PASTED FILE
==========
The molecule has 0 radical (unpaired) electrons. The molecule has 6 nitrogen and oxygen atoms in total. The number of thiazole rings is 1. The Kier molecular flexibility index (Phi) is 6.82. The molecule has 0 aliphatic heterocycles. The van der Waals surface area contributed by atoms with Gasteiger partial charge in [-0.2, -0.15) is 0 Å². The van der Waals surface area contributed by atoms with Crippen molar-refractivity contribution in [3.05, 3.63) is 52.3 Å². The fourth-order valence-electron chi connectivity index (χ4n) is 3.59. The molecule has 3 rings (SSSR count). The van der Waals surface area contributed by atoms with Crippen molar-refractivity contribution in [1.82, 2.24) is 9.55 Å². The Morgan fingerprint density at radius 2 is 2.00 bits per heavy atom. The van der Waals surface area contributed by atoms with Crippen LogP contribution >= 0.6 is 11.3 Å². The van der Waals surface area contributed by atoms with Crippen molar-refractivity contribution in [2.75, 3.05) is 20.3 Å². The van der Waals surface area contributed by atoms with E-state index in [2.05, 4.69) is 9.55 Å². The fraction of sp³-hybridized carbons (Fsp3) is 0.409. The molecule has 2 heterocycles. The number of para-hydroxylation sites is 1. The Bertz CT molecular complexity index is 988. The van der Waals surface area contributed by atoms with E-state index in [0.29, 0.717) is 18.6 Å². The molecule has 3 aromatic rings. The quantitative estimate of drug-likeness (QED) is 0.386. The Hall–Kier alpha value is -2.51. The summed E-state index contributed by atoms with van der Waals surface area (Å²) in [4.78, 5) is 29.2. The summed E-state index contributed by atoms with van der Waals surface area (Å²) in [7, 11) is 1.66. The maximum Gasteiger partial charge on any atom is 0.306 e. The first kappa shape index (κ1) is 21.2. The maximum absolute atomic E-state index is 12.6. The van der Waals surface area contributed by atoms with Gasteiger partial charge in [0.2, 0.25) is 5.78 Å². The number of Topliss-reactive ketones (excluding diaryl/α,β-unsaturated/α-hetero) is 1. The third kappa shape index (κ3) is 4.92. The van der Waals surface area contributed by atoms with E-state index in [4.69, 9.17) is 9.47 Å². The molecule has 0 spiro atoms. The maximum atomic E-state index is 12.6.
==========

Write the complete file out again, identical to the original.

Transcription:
The molecule has 0 radical (unpaired) electrons. The molecule has 6 nitrogen and oxygen atoms in total. The number of thiazole rings is 1. The Kier molecular flexibility index (Phi) is 6.82. The molecule has 0 aliphatic heterocycles. The van der Waals surface area contributed by atoms with Gasteiger partial charge in [-0.2, -0.15) is 0 Å². The van der Waals surface area contributed by atoms with Crippen molar-refractivity contribution in [3.05, 3.63) is 52.3 Å². The fourth-order valence-electron chi connectivity index (χ4n) is 3.59. The molecule has 3 rings (SSSR count). The van der Waals surface area contributed by atoms with Crippen molar-refractivity contribution in [1.82, 2.24) is 9.55 Å². The Morgan fingerprint density at radius 2 is 2.00 bits per heavy atom. The van der Waals surface area contributed by atoms with Crippen LogP contribution >= 0.6 is 11.3 Å². The van der Waals surface area contributed by atoms with Crippen molar-refractivity contribution in [2.75, 3.05) is 20.3 Å². The van der Waals surface area contributed by atoms with E-state index in [2.05, 4.69) is 9.55 Å². The fraction of sp³-hybridized carbons (Fsp3) is 0.409. The molecule has 2 heterocycles. The number of para-hydroxylation sites is 1. The Bertz CT molecular complexity index is 988. The van der Waals surface area contributed by atoms with E-state index in [0.29, 0.717) is 18.6 Å². The molecule has 3 aromatic rings. The quantitative estimate of drug-likeness (QED) is 0.386. The Hall–Kier alpha value is -2.51. The summed E-state index contributed by atoms with van der Waals surface area (Å²) in [4.78, 5) is 29.2. The summed E-state index contributed by atoms with van der Waals surface area (Å²) in [7, 11) is 1.66. The maximum Gasteiger partial charge on any atom is 0.306 e. The first kappa shape index (κ1) is 21.2. The maximum absolute atomic E-state index is 12.6. The van der Waals surface area contributed by atoms with Gasteiger partial charge in [0.2, 0.25) is 5.78 Å². The number of Topliss-reactive ketones (excluding diaryl/α,β-unsaturated/α-hetero) is 1. The third kappa shape index (κ3) is 4.92. The van der Waals surface area contributed by atoms with E-state index in [4.69, 9.17) is 9.47 Å². The molecule has 0 spiro atoms. The maximum atomic E-state index is 12.6.